Probe struggles to trace political nexus in gold smuggling

June 28, 2018 06:02 AM Sangeet Sangroula


KATHMANDU, June 28: The high-level committee formed by the home ministry to investigate the smuggling of 33 kg of gold has not been able to trace any political links to the case although some of those accused in this connection have indicated the involvement of politicians. 

The investigation into the smuggling and the murder of Sanam Shakya led to the uncovering of one of the biggest ever gold smuggling rackets which has already smuggled over 3,800 kilograms of gold into Nepal since 2015, according to the committee. Among those implicated in the case are top police officials and high-profile businessmen.

And some of the arrested individuals, while recording their statements, indicated the involvement of politicians in the racket. 

However, the high-level probe committee formed directly under the home ministry has not been able to trace any political nexus even three months after the beginning of the investigations.

Former lawmaker Janak Raj Joshi, who was a member of the good governance and monitoring committee of the previous parliament, said that although the high-level committee generated huge optimism in the beginning, the way the panel is functioning now suggests it lacks the guts to probe the possible connection to senior politicians. 

Many people argue that a smuggling racket on this scale is not possible without some high-level political nexus. 

“Since the investigation is still ongoing and the home minister himself is frequently on record that no one involved in the smuggling would be spared, I want to give it the benefit of the doubt,” he said.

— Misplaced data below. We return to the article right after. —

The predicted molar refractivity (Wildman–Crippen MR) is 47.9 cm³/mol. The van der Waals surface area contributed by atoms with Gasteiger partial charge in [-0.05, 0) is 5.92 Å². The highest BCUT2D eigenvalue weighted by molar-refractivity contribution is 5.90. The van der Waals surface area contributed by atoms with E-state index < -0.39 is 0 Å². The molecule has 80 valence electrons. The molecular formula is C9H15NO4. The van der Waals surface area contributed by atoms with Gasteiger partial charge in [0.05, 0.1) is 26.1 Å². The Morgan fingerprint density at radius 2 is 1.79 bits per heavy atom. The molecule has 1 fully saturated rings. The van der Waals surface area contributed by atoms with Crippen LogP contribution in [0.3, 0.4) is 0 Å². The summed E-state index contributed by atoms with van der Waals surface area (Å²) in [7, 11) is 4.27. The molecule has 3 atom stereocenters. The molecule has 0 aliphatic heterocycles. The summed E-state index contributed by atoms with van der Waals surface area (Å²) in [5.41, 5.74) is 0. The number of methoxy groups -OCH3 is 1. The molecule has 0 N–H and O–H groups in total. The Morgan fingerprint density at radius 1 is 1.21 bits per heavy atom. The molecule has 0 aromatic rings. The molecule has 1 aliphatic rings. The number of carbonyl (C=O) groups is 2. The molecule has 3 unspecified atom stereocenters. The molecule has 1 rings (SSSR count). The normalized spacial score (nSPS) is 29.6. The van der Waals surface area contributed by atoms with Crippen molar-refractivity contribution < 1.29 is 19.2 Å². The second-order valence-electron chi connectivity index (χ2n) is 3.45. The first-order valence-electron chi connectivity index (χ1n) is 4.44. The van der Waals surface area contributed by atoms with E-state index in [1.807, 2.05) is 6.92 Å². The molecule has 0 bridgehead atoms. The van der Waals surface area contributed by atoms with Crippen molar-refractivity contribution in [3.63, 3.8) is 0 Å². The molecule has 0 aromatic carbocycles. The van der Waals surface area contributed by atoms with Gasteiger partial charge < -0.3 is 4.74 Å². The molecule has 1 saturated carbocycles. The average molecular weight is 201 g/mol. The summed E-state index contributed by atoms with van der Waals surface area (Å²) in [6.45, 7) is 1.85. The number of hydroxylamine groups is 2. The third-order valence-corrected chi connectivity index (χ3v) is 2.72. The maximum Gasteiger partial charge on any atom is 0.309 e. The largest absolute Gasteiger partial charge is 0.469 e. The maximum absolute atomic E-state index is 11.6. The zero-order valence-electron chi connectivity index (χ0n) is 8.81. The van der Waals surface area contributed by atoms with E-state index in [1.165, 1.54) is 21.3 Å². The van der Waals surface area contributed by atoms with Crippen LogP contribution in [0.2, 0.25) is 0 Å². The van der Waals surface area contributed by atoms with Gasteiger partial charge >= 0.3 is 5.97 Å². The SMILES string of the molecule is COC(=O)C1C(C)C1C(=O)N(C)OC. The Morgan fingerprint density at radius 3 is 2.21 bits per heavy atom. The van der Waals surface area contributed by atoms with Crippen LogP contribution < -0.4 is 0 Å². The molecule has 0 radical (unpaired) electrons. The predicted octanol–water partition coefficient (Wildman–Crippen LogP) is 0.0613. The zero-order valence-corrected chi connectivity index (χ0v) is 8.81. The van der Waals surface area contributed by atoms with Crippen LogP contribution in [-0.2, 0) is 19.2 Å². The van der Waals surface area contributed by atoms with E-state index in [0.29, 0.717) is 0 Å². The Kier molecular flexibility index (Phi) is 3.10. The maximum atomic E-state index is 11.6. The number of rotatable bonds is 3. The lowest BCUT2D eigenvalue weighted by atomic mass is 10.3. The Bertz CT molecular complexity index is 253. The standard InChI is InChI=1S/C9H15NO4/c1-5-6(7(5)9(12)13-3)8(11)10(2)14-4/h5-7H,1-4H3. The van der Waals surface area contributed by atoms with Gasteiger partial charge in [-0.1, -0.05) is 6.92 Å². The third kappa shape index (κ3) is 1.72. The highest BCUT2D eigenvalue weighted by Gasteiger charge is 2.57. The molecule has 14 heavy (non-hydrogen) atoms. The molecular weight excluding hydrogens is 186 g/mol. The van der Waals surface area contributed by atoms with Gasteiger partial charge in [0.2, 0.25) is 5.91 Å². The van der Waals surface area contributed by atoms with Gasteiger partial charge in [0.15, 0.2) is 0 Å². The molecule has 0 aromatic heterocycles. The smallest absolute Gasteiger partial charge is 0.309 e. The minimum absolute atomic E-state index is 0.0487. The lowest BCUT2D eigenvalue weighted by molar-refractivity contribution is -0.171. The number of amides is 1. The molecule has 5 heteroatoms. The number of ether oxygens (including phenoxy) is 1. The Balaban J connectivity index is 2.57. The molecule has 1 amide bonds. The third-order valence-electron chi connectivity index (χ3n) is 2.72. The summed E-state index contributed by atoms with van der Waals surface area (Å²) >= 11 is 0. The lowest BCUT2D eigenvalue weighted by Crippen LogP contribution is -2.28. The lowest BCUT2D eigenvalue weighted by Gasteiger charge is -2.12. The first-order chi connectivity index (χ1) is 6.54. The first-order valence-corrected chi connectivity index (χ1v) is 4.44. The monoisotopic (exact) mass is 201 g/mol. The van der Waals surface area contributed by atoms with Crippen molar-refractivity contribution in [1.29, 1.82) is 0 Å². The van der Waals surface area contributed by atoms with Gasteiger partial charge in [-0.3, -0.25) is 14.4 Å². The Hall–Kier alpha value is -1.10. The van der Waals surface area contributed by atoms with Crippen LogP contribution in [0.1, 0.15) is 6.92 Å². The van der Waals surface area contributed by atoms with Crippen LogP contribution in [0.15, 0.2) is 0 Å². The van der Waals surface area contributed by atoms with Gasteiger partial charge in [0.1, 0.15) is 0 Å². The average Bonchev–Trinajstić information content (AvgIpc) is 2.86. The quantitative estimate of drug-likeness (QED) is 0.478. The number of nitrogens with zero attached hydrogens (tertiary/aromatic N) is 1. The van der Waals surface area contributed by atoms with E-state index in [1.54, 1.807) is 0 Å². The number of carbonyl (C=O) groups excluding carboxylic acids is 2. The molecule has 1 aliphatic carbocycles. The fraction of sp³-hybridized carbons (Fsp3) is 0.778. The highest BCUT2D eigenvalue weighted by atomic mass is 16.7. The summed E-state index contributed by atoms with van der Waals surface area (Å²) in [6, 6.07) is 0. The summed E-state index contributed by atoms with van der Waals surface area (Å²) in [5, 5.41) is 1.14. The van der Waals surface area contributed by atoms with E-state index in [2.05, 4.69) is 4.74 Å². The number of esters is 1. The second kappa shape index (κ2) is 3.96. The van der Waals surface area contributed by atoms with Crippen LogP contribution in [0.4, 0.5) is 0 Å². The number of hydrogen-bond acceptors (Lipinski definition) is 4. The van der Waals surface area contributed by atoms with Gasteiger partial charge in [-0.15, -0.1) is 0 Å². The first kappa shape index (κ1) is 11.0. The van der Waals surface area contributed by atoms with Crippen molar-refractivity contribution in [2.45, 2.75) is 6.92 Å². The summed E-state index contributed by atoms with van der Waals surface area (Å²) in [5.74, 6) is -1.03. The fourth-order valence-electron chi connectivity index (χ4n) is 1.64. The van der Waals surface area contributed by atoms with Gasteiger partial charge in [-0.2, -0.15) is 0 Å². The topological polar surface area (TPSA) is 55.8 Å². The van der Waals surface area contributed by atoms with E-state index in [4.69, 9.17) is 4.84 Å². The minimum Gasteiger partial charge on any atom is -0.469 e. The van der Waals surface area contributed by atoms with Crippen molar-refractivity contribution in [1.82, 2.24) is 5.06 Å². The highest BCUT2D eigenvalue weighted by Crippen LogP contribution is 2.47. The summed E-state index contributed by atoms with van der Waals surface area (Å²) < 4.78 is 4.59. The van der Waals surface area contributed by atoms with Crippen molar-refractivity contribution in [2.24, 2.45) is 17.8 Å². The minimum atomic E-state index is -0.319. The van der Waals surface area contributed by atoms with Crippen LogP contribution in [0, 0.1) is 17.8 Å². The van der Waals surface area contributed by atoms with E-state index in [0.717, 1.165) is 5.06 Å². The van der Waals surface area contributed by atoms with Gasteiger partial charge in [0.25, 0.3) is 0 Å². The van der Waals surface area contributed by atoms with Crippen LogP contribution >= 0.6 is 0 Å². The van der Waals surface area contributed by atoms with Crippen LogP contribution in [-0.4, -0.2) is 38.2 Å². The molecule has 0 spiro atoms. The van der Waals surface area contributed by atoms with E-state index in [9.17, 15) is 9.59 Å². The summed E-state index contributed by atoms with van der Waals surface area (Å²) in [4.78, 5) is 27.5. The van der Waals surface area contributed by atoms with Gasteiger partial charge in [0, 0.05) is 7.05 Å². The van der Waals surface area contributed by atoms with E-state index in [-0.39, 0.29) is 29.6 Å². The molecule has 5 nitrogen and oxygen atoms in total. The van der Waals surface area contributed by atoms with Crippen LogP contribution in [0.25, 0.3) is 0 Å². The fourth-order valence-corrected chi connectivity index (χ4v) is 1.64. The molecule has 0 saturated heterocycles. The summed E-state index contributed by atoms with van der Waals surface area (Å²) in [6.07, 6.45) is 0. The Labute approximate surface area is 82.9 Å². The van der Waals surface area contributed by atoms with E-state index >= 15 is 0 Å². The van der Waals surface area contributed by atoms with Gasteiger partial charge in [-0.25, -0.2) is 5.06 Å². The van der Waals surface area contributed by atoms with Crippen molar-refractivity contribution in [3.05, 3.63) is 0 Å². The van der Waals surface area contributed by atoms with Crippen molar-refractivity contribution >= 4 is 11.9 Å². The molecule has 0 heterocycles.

Joshi, however, said the leaders of the major political parties have remained conspicuously silent over the case and this has raised suspicions that they are trying to shunt the issue onto the back burner and dilute the investigations without bringing any of the kingpins to book. 

None of the lawmakers has raised the matter in parliament even though it is a burning issue among the general public. If a lawmaker wants to draw the government’s attention on an issue of serious public concern, all that he or she has to do is register a special motion on an issue of urgent public concern. But no lawmaker has even raised the issue in parliament, let alone register a motion. 

“Had any lawmaker raised the issue in parliament or register a motion, it would have boosted the morale of the investigations even in the face of any obstructions by the ruling party,” said Joshi.

He said the delay in the formation of the parliamentary committees has also made it imperative to raise the issue in the full House. “Had the parliamentary committees been in place, the issue would have been discussed there. However, lawmakers can take it up in the House also.”

Right after the arrest of Chudamani Uprety aka Gore, the alleged kingpin in the high-profile case of smuggling and murder that took place in the last week of May, Joint-Secretary Ishwar Raj Paudel, coordinator of the investigation committee, had claimed that Gore had divulged further information and handed over evidence to the committee. This was likely to uncover the involvement of high-profile individuals including politicians. 

Likewise, recently arrested businessman and illegal hundi [money transfer] operator Bimal Poddar has stated that he operated his hundi under the protection of politicians. 

The extended deadline for the probe committee is expiring mid-July. The deadline has already been extended twice. 

Officials of the committee said the government is pressing for completion of the investigations by mid-July, raising questions whether the committee would be able to unravel any nexus to politicians as indicated by the individuals already in the police net.


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